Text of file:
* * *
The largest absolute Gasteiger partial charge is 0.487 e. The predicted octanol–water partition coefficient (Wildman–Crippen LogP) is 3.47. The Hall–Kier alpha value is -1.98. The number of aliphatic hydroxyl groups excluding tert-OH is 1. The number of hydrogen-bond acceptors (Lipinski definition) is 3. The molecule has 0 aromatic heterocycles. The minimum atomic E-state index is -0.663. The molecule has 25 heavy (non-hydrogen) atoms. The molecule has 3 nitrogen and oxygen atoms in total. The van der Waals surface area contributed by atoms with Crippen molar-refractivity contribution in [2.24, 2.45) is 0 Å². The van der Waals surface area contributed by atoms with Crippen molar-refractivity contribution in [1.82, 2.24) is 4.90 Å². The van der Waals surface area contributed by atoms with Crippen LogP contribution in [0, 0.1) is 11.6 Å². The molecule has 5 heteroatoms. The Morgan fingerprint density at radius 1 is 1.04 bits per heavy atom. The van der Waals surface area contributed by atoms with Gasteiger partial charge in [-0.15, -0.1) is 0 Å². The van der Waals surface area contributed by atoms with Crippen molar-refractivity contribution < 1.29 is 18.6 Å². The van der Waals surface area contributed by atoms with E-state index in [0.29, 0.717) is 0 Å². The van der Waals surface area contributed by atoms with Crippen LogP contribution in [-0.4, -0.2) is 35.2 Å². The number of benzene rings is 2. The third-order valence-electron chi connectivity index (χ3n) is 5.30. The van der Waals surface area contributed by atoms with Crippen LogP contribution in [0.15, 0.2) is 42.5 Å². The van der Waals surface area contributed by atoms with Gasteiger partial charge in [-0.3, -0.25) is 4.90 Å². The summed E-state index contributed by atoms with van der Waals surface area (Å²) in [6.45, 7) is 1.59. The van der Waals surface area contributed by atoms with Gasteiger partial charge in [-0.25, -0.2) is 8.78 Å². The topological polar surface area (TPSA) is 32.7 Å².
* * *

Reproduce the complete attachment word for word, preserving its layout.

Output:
The largest absolute Gasteiger partial charge is 0.487 e. The predicted octanol–water partition coefficient (Wildman–Crippen LogP) is 3.47. The Hall–Kier alpha value is -1.98. The number of aliphatic hydroxyl groups excluding tert-OH is 1. The number of hydrogen-bond acceptors (Lipinski definition) is 3. The molecule has 0 aromatic heterocycles. The minimum atomic E-state index is -0.663. The molecule has 25 heavy (non-hydrogen) atoms. The molecule has 3 nitrogen and oxygen atoms in total. The van der Waals surface area contributed by atoms with Crippen molar-refractivity contribution in [2.24, 2.45) is 0 Å². The van der Waals surface area contributed by atoms with Crippen molar-refractivity contribution in [1.82, 2.24) is 4.90 Å². The van der Waals surface area contributed by atoms with Crippen LogP contribution in [0, 0.1) is 11.6 Å². The molecule has 5 heteroatoms. The Morgan fingerprint density at radius 1 is 1.04 bits per heavy atom. The van der Waals surface area contributed by atoms with Gasteiger partial charge in [-0.15, -0.1) is 0 Å². The van der Waals surface area contributed by atoms with Crippen molar-refractivity contribution < 1.29 is 18.6 Å². The van der Waals surface area contributed by atoms with E-state index in [0.29, 0.717) is 0 Å². The van der Waals surface area contributed by atoms with Crippen LogP contribution in [-0.4, -0.2) is 35.2 Å². The number of benzene rings is 2. The third-order valence-electron chi connectivity index (χ3n) is 5.30. The van der Waals surface area contributed by atoms with Crippen LogP contribution in [0.15, 0.2) is 42.5 Å². The van der Waals surface area contributed by atoms with Gasteiger partial charge in [-0.3, -0.25) is 4.90 Å². The summed E-state index contributed by atoms with van der Waals surface area (Å²) in [6.45, 7) is 1.59. The van der Waals surface area contributed by atoms with Gasteiger partial charge in [-0.25, -0.2) is 8.78 Å². The topological polar surface area (TPSA) is 32.7 Å².